Last reviewed 9 November 2020
A new recent survey has found that more than one in three workers have an active concern about the transmission of Covid-19 in their workplace.
The finding is based on research from the British think tank the Resolution Foundation and drew on an online YouGov survey of 6061 adults across the UK.
The survey looked at the extent of workers’ Covid concerns, what steps employers are taking to make workplaces Covid-secure, and how unsafe practices are dealt with.
It found the following.
Despite 90% of employers taking multiple steps to mitigate risks ― such as providing hand sanitiser or enforcing social distancing ― more than one-third of workers (35%) who were back in the workplace in September 2020 were still worried about catching Covid on the job.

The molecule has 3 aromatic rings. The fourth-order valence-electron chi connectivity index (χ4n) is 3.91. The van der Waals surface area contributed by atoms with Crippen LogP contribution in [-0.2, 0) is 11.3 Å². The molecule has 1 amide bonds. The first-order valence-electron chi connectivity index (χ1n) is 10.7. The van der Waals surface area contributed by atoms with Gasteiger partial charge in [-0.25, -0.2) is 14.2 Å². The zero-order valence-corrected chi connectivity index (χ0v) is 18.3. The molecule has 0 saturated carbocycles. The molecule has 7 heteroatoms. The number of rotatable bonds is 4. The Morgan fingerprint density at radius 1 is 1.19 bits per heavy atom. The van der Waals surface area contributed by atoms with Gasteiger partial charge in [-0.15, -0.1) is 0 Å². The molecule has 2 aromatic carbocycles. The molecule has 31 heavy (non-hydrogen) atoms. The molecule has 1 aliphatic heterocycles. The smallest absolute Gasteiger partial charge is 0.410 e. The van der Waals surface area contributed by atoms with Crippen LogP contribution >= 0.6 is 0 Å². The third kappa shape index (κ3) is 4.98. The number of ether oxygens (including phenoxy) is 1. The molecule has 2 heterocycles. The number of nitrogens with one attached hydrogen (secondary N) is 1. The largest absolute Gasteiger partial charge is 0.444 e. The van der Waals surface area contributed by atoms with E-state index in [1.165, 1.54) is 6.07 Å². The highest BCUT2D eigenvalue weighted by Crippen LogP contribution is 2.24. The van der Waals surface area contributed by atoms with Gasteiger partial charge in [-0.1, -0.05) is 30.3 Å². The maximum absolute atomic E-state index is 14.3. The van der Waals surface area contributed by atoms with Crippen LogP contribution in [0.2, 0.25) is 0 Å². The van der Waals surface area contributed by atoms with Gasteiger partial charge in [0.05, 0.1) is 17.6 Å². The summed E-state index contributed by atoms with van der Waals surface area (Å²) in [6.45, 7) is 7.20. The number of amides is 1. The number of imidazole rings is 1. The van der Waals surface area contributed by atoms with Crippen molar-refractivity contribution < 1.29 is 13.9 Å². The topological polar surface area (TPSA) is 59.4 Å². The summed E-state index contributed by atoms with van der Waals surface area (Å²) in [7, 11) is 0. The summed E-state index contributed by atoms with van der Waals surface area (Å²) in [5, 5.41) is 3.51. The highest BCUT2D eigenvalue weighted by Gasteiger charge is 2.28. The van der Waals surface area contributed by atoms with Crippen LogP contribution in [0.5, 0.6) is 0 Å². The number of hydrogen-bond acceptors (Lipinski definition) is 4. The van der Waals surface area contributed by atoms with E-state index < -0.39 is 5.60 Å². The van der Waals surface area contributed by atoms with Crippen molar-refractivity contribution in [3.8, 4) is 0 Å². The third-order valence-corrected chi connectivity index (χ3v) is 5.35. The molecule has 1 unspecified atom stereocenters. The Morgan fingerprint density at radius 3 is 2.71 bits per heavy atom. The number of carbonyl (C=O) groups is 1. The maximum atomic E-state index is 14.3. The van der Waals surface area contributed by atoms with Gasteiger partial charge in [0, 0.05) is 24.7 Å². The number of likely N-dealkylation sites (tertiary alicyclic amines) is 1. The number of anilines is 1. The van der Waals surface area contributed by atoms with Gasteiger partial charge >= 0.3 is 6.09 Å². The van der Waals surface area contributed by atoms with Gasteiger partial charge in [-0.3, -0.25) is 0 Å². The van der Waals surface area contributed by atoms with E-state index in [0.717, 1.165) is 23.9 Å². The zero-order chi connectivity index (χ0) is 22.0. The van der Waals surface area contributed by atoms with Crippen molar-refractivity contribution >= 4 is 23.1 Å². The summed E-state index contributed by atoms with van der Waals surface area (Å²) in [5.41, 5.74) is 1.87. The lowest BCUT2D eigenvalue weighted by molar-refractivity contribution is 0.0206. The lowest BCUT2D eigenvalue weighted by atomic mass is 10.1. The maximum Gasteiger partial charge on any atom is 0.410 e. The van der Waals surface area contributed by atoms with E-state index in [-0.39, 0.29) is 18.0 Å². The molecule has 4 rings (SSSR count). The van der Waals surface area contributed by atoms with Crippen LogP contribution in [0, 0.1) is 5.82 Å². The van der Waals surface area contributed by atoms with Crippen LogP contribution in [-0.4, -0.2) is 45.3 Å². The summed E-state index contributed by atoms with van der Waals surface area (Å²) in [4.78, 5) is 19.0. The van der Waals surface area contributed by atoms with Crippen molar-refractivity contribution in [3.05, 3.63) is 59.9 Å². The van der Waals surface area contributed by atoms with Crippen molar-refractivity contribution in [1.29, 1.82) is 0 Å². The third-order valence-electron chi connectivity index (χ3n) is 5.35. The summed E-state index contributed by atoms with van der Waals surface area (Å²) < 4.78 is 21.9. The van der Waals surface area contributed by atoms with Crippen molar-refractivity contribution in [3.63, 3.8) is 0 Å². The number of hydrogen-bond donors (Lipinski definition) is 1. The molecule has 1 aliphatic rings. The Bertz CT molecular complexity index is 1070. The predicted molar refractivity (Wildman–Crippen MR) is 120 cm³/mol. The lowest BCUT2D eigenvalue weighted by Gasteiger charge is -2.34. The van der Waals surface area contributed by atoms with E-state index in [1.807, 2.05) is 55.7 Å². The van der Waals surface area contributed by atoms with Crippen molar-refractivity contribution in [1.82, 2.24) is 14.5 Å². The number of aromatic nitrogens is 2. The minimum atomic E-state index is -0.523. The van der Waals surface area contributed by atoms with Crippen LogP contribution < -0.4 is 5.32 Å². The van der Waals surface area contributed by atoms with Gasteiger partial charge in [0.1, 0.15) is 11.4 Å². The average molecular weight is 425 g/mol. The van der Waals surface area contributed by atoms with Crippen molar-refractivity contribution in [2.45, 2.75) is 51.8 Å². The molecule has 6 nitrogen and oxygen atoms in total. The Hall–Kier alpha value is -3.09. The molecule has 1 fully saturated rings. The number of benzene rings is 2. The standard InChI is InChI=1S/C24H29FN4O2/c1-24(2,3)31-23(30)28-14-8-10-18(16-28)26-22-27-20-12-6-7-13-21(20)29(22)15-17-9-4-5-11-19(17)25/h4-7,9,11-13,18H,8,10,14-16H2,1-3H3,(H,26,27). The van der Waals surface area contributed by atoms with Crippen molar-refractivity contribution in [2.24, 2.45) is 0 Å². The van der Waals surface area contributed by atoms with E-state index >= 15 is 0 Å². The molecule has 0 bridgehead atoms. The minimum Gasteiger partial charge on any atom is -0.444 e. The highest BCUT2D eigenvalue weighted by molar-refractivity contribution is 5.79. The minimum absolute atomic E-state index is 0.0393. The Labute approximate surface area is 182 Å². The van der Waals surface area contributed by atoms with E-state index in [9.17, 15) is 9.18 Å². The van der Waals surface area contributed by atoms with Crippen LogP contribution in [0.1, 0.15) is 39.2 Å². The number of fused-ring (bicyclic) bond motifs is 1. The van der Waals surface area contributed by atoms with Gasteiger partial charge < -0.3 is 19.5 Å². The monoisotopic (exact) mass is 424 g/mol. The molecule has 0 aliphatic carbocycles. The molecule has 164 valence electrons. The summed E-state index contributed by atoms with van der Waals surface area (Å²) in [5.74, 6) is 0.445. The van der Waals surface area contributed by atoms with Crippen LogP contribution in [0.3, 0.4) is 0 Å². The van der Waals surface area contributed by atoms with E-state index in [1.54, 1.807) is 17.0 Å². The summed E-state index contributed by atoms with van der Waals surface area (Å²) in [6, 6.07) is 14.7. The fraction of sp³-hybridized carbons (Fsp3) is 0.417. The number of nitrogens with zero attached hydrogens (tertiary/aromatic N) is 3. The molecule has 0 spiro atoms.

Low-paid workers were among the most likely to be worried but were least likely to raise concerns, or see their complaints resolved if they did so.
Similarly, young workers of around 18 to 24 years old were almost half as likely to raise a Covid-related complaint as those in the 55 to 64 year-old bracket (36%, compared to 67%), despite a higher share of young workers expressing concerns about catching the virus at work (a finding driven by them being more likely to work in higher-risk customer-facing roles).
Nearly half (47%) of workers who were spending time in the workplace rated the risk of Covid-19 transmission at work as fairly or very high.
Covid concerns were most common among black, Asian and minority ethnic workers (47%), those living in a household where someone’s shielding (45%), and among workers in caring (44%) and customer-facing (41%) roles, such as shops and restaurants.
Lindsay Judge, Research Director at the Resolution Foundation, said, “Given many workers’ limited ability to get employers to address Covid concerns, the UK needs a strong enforcement regime to ensure that workplaces are as safe as can be”.